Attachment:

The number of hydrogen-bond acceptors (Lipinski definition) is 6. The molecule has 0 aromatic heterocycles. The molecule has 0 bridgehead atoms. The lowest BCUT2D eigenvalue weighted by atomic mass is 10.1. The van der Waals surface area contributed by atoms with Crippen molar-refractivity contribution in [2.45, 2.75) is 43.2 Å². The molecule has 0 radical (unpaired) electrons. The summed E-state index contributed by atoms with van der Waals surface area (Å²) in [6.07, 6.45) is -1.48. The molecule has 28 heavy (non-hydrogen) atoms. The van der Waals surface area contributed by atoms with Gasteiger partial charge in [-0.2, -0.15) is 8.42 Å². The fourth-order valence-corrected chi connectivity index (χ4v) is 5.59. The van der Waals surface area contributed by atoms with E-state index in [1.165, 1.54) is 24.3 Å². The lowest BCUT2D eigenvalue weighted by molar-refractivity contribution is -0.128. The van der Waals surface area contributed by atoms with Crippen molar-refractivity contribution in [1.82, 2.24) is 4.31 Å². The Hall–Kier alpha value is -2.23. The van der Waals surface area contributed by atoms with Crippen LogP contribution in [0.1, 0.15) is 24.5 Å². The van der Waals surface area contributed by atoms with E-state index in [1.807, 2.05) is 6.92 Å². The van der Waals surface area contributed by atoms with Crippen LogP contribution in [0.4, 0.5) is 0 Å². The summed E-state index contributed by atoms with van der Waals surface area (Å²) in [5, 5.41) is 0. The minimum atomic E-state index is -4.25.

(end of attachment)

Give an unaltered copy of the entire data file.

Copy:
The number of hydrogen-bond acceptors (Lipinski definition) is 6. The molecule has 0 aromatic heterocycles. The molecule has 0 bridgehead atoms. The lowest BCUT2D eigenvalue weighted by atomic mass is 10.1. The van der Waals surface area contributed by atoms with Crippen molar-refractivity contribution in [2.45, 2.75) is 43.2 Å². The molecule has 0 radical (unpaired) electrons. The summed E-state index contributed by atoms with van der Waals surface area (Å²) in [6.07, 6.45) is -1.48. The molecule has 28 heavy (non-hydrogen) atoms. The van der Waals surface area contributed by atoms with Gasteiger partial charge in [-0.2, -0.15) is 8.42 Å². The fourth-order valence-corrected chi connectivity index (χ4v) is 5.59. The van der Waals surface area contributed by atoms with E-state index in [1.165, 1.54) is 24.3 Å². The lowest BCUT2D eigenvalue weighted by molar-refractivity contribution is -0.128. The van der Waals surface area contributed by atoms with Crippen molar-refractivity contribution in [1.82, 2.24) is 4.31 Å². The Hall–Kier alpha value is -2.23. The van der Waals surface area contributed by atoms with Crippen LogP contribution in [0.1, 0.15) is 24.5 Å². The van der Waals surface area contributed by atoms with E-state index in [1.807, 2.05) is 6.92 Å². The van der Waals surface area contributed by atoms with Crippen LogP contribution in [0.4, 0.5) is 0 Å². The summed E-state index contributed by atoms with van der Waals surface area (Å²) in [5, 5.41) is 0. The minimum atomic E-state index is -4.25.